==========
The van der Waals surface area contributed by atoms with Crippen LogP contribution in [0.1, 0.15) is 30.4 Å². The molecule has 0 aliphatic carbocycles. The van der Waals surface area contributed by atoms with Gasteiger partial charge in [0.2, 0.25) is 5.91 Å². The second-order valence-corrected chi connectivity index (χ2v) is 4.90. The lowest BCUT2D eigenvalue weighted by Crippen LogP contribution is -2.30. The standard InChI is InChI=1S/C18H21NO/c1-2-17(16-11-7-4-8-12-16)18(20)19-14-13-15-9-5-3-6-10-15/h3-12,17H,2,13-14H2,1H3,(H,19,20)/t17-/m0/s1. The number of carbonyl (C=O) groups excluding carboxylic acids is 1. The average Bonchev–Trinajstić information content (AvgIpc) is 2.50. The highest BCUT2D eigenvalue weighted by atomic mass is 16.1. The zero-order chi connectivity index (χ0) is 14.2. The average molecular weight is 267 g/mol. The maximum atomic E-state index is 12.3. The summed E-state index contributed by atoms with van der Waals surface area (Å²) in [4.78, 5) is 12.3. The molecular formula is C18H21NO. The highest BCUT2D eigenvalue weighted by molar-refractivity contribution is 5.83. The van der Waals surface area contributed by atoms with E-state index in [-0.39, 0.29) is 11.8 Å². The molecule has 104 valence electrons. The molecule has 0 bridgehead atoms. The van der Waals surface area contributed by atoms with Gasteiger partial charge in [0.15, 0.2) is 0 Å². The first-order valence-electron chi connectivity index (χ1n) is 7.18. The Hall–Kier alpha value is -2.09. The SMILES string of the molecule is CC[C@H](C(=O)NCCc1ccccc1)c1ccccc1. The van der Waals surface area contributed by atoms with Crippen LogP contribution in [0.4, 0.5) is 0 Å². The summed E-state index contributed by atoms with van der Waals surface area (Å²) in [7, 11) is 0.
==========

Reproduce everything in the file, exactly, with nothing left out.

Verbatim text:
The van der Waals surface area contributed by atoms with Crippen LogP contribution in [0.1, 0.15) is 30.4 Å². The molecule has 0 aliphatic carbocycles. The van der Waals surface area contributed by atoms with Gasteiger partial charge in [0.2, 0.25) is 5.91 Å². The second-order valence-corrected chi connectivity index (χ2v) is 4.90. The lowest BCUT2D eigenvalue weighted by Crippen LogP contribution is -2.30. The standard InChI is InChI=1S/C18H21NO/c1-2-17(16-11-7-4-8-12-16)18(20)19-14-13-15-9-5-3-6-10-15/h3-12,17H,2,13-14H2,1H3,(H,19,20)/t17-/m0/s1. The number of carbonyl (C=O) groups excluding carboxylic acids is 1. The average Bonchev–Trinajstić information content (AvgIpc) is 2.50. The highest BCUT2D eigenvalue weighted by atomic mass is 16.1. The zero-order chi connectivity index (χ0) is 14.2. The average molecular weight is 267 g/mol. The maximum atomic E-state index is 12.3. The summed E-state index contributed by atoms with van der Waals surface area (Å²) in [4.78, 5) is 12.3. The molecular formula is C18H21NO. The highest BCUT2D eigenvalue weighted by molar-refractivity contribution is 5.83. The van der Waals surface area contributed by atoms with E-state index in [-0.39, 0.29) is 11.8 Å². The molecule has 104 valence electrons. The molecule has 0 bridgehead atoms. The van der Waals surface area contributed by atoms with Gasteiger partial charge in [0.15, 0.2) is 0 Å². The first-order valence-electron chi connectivity index (χ1n) is 7.18. The Hall–Kier alpha value is -2.09. The SMILES string of the molecule is CC[C@H](C(=O)NCCc1ccccc1)c1ccccc1. The van der Waals surface area contributed by atoms with Crippen LogP contribution in [0.4, 0.5) is 0 Å². The summed E-state index contributed by atoms with van der Waals surface area (Å²) in [7, 11) is 0.